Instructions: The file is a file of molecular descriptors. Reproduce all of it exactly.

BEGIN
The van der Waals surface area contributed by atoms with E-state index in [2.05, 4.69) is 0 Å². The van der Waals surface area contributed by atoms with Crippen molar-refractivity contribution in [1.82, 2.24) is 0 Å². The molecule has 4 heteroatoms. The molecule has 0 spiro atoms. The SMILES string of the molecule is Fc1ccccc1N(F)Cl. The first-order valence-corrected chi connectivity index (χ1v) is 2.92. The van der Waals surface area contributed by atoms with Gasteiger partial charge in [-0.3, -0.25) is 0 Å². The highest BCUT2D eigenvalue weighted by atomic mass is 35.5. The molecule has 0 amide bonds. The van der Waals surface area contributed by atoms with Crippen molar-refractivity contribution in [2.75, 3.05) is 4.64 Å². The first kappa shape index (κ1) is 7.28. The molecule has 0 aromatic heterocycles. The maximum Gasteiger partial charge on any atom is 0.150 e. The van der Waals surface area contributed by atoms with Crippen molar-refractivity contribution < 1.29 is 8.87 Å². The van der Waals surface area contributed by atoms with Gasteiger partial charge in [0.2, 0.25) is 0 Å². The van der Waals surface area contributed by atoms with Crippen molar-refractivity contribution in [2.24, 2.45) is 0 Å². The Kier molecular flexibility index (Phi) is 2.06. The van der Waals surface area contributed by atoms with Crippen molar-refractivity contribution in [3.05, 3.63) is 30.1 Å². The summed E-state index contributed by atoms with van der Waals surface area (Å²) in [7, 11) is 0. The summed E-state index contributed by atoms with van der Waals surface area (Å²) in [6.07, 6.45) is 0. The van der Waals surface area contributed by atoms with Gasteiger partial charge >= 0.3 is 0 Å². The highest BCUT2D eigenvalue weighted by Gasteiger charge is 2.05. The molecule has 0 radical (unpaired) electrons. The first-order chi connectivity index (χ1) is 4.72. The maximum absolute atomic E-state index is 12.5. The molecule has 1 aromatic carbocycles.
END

The van der Waals surface area contributed by atoms with E-state index in [2.05, 4.69) is 0 Å². The van der Waals surface area contributed by atoms with Crippen molar-refractivity contribution in [1.82, 2.24) is 0 Å². The molecule has 4 heteroatoms. The molecule has 0 spiro atoms. The SMILES string of the molecule is Fc1ccccc1N(F)Cl. The first-order valence-corrected chi connectivity index (χ1v) is 2.92. The van der Waals surface area contributed by atoms with Gasteiger partial charge in [-0.3, -0.25) is 0 Å². The highest BCUT2D eigenvalue weighted by atomic mass is 35.5. The molecule has 0 amide bonds. The van der Waals surface area contributed by atoms with Crippen molar-refractivity contribution in [2.75, 3.05) is 4.64 Å². The first kappa shape index (κ1) is 7.28. The molecule has 0 aromatic heterocycles. The maximum Gasteiger partial charge on any atom is 0.150 e. The van der Waals surface area contributed by atoms with Crippen molar-refractivity contribution < 1.29 is 8.87 Å². The van der Waals surface area contributed by atoms with Gasteiger partial charge in [0.2, 0.25) is 0 Å². The van der Waals surface area contributed by atoms with Crippen molar-refractivity contribution in [2.24, 2.45) is 0 Å². The Kier molecular flexibility index (Phi) is 2.06. The van der Waals surface area contributed by atoms with Crippen molar-refractivity contribution in [3.05, 3.63) is 30.1 Å². The summed E-state index contributed by atoms with van der Waals surface area (Å²) in [7, 11) is 0. The summed E-state index contributed by atoms with van der Waals surface area (Å²) in [6.07, 6.45) is 0. The van der Waals surface area contributed by atoms with Gasteiger partial charge >= 0.3 is 0 Å². The highest BCUT2D eigenvalue weighted by Gasteiger charge is 2.05. The molecule has 0 radical (unpaired) electrons. The first-order chi connectivity index (χ1) is 4.72. The maximum absolute atomic E-state index is 12.5. The molecule has 1 aromatic carbocycles.